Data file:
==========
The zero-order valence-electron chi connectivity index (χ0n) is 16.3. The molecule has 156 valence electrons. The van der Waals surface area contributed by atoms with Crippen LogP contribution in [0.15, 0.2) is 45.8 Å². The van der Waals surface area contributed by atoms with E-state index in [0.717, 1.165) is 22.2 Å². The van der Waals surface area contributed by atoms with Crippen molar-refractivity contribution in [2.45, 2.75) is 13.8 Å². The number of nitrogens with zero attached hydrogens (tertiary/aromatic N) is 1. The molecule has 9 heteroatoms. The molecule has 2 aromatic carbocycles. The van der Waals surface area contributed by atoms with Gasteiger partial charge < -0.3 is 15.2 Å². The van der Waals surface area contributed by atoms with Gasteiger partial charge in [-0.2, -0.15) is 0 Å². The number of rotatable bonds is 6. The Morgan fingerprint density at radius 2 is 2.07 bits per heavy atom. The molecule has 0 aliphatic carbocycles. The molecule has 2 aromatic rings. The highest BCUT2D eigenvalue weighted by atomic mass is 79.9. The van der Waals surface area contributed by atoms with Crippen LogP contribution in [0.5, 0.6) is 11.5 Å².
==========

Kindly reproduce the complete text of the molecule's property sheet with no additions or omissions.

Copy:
The zero-order valence-electron chi connectivity index (χ0n) is 16.3. The molecule has 156 valence electrons. The van der Waals surface area contributed by atoms with Crippen LogP contribution in [0.15, 0.2) is 45.8 Å². The van der Waals surface area contributed by atoms with E-state index in [0.717, 1.165) is 22.2 Å². The van der Waals surface area contributed by atoms with Crippen molar-refractivity contribution in [2.45, 2.75) is 13.8 Å². The number of nitrogens with zero attached hydrogens (tertiary/aromatic N) is 1. The molecule has 9 heteroatoms. The molecule has 2 aromatic carbocycles. The van der Waals surface area contributed by atoms with Gasteiger partial charge < -0.3 is 15.2 Å². The van der Waals surface area contributed by atoms with Gasteiger partial charge in [-0.2, -0.15) is 0 Å². The number of rotatable bonds is 6. The Morgan fingerprint density at radius 2 is 2.07 bits per heavy atom. The molecule has 0 aliphatic carbocycles. The molecule has 2 aromatic rings. The highest BCUT2D eigenvalue weighted by atomic mass is 79.9. The van der Waals surface area contributed by atoms with Crippen LogP contribution in [0.5, 0.6) is 11.5 Å².